By Philip Poston
By Jonathan Shikes
By Noah Reynolds
By Gretchen Kurtz
By Kate Gibbson
By Cafe Society
By Samantha Alviani
By Patricia Calhoun
As I left Vietnam House (see review), I was briefly sexually assaulted in the parking lot by a small pockmarked fellow who -- overcome by the beat pounding out into the cool night air -- grabbed me and rubbed up against my junk. Stunned and a little drunk, still wired on Sriracha and lemongrass, the sting of the stage lights and the sight of the security guards' guns, I had no idea what to do with that. It wasn't even the weirdest thing about the night. I'd been rocked and rolled, blown away by the Vegas-meets-Saigon countercultural weirdness of watching the Vietnamese Elvis kick out the jams under the mirror ball while the gangsters danced and the ladies dripped diamonds into the soup.
1770 13th St.
Boulder, CO 80302
When I finally laid down long after midnight, I had a head full of beer, a heart full of Vietnamese love songs and a feeling of having truly seen something, even if only from the periphery. And once the couch stopped spinning, I slept, content in the knowledge that all over the city -- in the basement clubs and karaoke bars, the all-night diners, the after-hours joints and the cowboy saloons -- night people and fun hogs of all description were carrying on without me.
Twelve hours later, I was in Boulder with Laura, walking through the park where the mobs were celebrating El Grito. Under the bandshell, the mariachis were blasting away with crisp horns and fat-bodied guitars. The beautiful, dark-haired dancers stomped their feet, twirling in rainbow-colored dresses and heavy eye makeup. Everything smelled like cheap cologne and tamales and rain in the mountains.
We were hungry, and just across the way from the Dushanbe Teahouse, which was packed to capacity on a Sunday afternoon. So we put our name on the list, ducked into the shade of the arbor and waited. We could hear the music coming from the park. All around us, other stalled brunchers were speaking in Russian and Spanish and Mandarin, thumbing paper menus. When our turn finally came, we ordered hibiscus tea and fresh orange juice and French-pressed Ethiopian arabica, tried to sound out the Cyrillic lettering worked into the tiles above the bar, contemplated the menu and listened to the hum of voices and the burble of the koi in the fish pond in the center of the restaurant.
It occurred to me then that I'd experienced a rare thing these past twelve, thirteen hours. There was probably nowhere else in the world where I could have moved from a Vietnamese nightclub to a Mexican lawn fete to a Tajik teahouse with such speed and accidental grace, without planning or expectation, just a big, dumb kid stumbling from one sensation to the next. The Denver/Boulder area, this strange cultural blender cupped in the palm of the mountains, is so rich with wild strangeness and commotion that even without being a skier, a cowboy or a Broncos fan, I can find fun in almost any direction I turn. Like a food shark who will die if he stops eating, I can swim and swim and never run short of chum.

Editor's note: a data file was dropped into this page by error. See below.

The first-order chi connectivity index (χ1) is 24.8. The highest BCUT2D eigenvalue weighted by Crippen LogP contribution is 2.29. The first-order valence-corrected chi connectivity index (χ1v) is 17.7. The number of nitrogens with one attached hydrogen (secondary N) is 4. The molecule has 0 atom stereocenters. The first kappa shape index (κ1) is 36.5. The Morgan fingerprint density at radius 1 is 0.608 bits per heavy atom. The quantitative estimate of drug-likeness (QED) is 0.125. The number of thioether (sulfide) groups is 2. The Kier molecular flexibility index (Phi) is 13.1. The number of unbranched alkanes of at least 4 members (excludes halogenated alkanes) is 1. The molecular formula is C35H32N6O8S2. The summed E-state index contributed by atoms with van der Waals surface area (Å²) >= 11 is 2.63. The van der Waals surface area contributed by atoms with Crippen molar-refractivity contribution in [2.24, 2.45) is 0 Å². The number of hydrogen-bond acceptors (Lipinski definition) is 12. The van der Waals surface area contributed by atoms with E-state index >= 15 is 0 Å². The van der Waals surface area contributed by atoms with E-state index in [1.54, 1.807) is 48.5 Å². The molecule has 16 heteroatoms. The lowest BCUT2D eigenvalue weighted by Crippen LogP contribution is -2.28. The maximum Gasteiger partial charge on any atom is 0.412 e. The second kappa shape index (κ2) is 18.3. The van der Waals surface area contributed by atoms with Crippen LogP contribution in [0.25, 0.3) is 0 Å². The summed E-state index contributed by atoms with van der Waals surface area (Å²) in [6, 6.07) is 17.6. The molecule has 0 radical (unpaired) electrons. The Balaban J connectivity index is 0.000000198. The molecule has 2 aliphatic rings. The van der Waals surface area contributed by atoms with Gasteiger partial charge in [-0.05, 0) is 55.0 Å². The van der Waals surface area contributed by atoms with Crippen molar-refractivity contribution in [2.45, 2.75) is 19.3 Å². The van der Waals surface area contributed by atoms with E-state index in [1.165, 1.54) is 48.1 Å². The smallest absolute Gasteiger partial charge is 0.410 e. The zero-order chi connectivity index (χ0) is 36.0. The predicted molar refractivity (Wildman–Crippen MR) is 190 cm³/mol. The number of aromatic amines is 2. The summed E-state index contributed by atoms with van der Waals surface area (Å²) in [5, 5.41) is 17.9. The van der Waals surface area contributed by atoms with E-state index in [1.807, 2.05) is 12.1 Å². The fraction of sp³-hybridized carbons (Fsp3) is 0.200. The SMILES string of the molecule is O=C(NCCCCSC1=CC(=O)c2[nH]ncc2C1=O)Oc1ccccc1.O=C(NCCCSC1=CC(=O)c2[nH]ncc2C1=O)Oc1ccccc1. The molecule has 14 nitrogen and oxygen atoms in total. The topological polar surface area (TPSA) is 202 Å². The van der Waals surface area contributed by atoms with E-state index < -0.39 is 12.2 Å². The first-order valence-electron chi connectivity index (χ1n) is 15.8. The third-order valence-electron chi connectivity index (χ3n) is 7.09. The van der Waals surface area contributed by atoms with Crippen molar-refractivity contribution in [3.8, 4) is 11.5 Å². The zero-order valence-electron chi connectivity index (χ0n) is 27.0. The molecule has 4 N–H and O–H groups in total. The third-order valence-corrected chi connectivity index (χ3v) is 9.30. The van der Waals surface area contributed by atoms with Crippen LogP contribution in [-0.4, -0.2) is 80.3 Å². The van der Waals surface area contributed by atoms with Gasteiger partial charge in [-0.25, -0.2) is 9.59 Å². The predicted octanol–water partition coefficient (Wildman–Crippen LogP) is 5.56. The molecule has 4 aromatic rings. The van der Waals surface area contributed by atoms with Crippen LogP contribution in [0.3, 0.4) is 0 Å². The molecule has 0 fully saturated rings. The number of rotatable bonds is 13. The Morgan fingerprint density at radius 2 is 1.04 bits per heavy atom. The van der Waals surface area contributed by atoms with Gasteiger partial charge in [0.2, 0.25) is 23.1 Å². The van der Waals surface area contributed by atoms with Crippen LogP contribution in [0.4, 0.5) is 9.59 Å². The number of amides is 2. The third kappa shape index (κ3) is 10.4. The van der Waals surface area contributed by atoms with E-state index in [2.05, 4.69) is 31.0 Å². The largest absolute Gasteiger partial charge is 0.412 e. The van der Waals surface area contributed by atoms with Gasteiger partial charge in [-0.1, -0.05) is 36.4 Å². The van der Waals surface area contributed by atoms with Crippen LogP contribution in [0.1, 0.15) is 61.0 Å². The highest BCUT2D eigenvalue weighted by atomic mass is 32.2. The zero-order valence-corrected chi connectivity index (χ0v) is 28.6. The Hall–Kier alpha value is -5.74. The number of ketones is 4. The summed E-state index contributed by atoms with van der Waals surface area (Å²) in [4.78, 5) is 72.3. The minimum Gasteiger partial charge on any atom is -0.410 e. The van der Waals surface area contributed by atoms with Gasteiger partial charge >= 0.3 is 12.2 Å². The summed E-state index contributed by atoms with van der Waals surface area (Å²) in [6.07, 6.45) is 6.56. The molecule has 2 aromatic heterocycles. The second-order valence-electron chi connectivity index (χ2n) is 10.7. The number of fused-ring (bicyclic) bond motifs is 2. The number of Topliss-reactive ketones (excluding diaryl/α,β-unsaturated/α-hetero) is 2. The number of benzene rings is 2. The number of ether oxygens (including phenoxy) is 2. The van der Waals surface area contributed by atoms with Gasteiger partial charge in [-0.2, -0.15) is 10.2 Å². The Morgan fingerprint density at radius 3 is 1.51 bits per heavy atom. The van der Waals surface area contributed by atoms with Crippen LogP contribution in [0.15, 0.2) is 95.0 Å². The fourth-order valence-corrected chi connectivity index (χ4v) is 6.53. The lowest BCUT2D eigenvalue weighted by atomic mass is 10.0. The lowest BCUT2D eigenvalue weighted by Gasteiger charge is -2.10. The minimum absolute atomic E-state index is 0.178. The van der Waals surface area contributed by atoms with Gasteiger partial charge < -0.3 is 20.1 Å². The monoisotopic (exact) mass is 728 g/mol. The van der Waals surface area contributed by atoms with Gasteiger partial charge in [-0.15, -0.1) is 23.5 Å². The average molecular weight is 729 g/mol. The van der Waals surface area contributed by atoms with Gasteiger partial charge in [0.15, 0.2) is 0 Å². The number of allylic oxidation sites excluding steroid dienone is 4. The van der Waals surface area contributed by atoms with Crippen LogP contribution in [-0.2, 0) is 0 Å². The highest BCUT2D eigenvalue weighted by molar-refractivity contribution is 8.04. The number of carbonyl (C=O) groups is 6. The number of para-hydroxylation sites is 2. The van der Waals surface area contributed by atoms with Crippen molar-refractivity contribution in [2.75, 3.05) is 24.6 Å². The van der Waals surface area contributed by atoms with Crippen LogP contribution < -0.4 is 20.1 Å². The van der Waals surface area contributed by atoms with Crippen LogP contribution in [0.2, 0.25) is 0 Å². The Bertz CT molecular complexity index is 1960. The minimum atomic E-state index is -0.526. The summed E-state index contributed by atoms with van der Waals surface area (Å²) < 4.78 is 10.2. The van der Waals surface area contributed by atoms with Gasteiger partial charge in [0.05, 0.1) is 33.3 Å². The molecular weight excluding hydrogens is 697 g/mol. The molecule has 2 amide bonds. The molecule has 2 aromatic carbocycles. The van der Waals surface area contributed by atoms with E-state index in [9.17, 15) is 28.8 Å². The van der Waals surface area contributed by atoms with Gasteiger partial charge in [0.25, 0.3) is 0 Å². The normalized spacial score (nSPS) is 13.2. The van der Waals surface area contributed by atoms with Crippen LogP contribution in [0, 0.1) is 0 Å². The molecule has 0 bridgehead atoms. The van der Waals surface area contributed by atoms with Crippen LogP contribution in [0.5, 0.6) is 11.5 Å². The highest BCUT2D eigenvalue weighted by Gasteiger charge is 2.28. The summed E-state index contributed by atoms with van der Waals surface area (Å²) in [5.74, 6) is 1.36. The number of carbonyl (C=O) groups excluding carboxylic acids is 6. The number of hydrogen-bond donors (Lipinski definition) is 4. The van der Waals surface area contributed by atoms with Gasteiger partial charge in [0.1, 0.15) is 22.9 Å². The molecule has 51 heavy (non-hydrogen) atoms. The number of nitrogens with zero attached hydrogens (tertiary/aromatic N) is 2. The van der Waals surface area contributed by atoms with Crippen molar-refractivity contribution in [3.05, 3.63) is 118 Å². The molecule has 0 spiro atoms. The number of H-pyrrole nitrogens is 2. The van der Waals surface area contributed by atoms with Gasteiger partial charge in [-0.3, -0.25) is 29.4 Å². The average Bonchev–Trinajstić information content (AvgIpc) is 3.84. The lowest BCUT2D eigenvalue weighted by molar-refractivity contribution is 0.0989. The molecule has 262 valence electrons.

Laura and I ate stuffed olives and hummus; fat, rustic blueberry pancakes served with a thick slice of ham; and a surprisingly bland breakfast burrito that was big but not much else. We flipped through the tea bible (countless varieties, culled from growing regions all over the world, and canonized here the way wine is at Frascaor Mel's) and then shared the single best plate on the entire menu: a double wedge of architecturally arranged gingerbread soaked down with a sweet, thin and powerful orange tea sauce, topped with handmade Chinese five-spice whipped cream. On the plate, it looked like a Libeskind fantasy, a scale model of the new DAM addition rendered in gingerbread. It was so rich that two of us couldn't finish a single serving.
The Dushanbe Teahouse was given to the city of Boulder in 1989 -- a gift between sister cities, shipped in lots and lots of pieces all the way from Dushanbe, Tajikistan. Nine years later, under the guiding hands of Sara and Lenny Martinelli (who also own Aji in Boulder, reviewed in "Beyond Borders," in the August 10 issue), it finally opened, and has been serving ever since.
Still, when then-Boulder mayor Linda Jourgensen shook hands with then-Dushanbe mayor Maksud Ikramov and declared the two cities sisters way back in 1987, the agreement called for an exchange of gifts: the teahouse for a Boulder-style cafe or restaurant that would be erected in Dushanbe. Two years later, Ikramov made good on his end of the bargain. As yet, Boulder has not, which is really kinda embarrassing.
But plans are finally in the works to seal the deal, and make us look a little less like the cheap bastards we are. The sister-city crew in Boulder has proposed giving Dushanbe an environmentally friendly coffeehouse/cyber-cafe and has hired architect David Barrett to create it. Now all they need to do is raise money for the gift. Lots of money -- close to a million of the $1.3 million overall budget. Boulder itself has agreed to loan $350,000 (under rather stringent requirements), with the remaining cash coming in the more traditional manner: through begging.
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